14. Scotchmo

    Scotchmo New Member

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    The white wire puts out less than 1 amp. Even if you short the diode to ground, you won’t overload the white wire. So no need for the resistor.
     
  15. tommyboy1442

    tommyboy1442 New Member

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    guys check out these lights,im running these on my bike,bill can make any lenght you need wires,and he can make with brake light switch this way you have tail/brake light. 5mm or 10mm led. and resonably priced. runs off 9volt that can be mounted underneath seat or wherever you wish. just thought you guys might find these kits useful.....Bills custom rc lighting - 5mm light kits page 1
     
  16. Russell

    Russell Active Member

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    Scotchmo,
    I have seen many times on this fourm that to much load on the white wire will effect start/running this is what I meant from "overloading". I do not know this firsthand, due to weather and indoor storage(tank-lines-filter purged) I will not be able to check for myself.

    This setup uses the dual head lamps as the turn signals. Not sure how I would incorperate a mechanical flasher and still have the headlights working. Perhaps an additional switch. However if it isn't broken don't fix it!
     
  17. Russell

    Russell Active Member

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    Tomboy,
    Lights look good! Are the front lamps good enough for head lamps or do you need aux lighting for night/bad weather?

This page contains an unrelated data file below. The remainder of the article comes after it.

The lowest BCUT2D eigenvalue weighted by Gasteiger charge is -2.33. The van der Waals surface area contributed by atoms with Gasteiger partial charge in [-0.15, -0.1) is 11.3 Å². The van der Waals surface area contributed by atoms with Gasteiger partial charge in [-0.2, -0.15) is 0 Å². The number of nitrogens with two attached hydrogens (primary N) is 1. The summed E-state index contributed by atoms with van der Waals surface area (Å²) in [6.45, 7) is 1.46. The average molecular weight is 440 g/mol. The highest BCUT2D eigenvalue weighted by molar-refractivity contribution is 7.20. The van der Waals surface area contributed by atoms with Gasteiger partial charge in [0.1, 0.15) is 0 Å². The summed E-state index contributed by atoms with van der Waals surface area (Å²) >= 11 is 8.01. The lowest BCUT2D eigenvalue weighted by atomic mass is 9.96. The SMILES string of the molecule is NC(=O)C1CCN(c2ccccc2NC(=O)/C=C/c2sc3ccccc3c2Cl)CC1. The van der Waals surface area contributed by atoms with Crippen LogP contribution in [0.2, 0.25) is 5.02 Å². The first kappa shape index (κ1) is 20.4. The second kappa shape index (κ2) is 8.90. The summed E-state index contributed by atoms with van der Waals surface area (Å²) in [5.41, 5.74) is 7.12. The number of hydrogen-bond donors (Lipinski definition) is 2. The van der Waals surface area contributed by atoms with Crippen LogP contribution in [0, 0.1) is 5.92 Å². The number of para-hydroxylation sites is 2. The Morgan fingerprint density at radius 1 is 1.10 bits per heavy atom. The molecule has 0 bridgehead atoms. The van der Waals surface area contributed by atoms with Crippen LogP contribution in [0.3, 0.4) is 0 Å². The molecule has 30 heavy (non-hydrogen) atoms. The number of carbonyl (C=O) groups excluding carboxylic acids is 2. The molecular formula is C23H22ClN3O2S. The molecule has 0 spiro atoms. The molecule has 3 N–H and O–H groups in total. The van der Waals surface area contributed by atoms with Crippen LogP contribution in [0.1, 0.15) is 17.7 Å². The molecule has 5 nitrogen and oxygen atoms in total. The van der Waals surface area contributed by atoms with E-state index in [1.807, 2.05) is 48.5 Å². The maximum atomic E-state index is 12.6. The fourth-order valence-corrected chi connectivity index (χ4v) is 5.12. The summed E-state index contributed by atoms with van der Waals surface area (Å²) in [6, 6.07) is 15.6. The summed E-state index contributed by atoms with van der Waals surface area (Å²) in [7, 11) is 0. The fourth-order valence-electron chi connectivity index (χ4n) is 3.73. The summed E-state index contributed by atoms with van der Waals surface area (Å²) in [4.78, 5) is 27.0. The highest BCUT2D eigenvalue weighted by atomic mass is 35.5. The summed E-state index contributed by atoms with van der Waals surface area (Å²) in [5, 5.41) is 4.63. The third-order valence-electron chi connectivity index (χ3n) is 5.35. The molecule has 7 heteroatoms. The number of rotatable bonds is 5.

Would also be good to incorperate turn signals.
     
  18. Scotchmo

    Scotchmo New Member

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    True if you try to use the white wire as AC or full wave recified. You and I are using a ½ wave rectifier. For your battery charge circuit, you should use the ½ cycle that does not affect ignition. It is easy to test:

    Hook the rectifier diode to the white wire. Start the motor and short the other end of the diode to ground. If the motor misfires and dies, reverse the diode and try again. The motor should keep running with the short. It may slow down just a little but that is a result of the load on the alternator. And then you are free to use 100% of the rectified output of the white wire. So no need for the resistor.
     
  19. Russell

    Russell Active Member

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    Scotchmo,
    I'll give it a try when the weather gets better. What is your thought on the SLA gasses being boiled off due to over charging from the alternator?
     
  20. Scotchmo

    Scotchmo New Member

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    A fully charged 7ah SLA battery can accept a 7ma charge current indefinitely without damage. It can accept higher overcharge currents for shorter periods. An SLA battery typically can withstand a minimum 5psi of gas pressure, though some like the Hawker have been reported to withstand up to 50psi. Under pressure, the gases are given a chance to recombine, rather than escape.

    If you are still worried about it, you can add a simple zener regulator. I have found that it is not needed. Float voltage is about 6.9v for an SLA and gassing voltage is about 7.5v. Even my 1.3ah SLA never overcharges since the white wire spends only a small portion of it’s output cycle over either of these voltages. It is better to err on the side of overcharging rather than undercharging. The battery will still outlast your engine.

    Do this test. Charge your battery fully. Hook up a digital voltmeter to the battery and drive around for as long as you want. Does it ever get up to 7.5v? Does it even get warm? Not mine.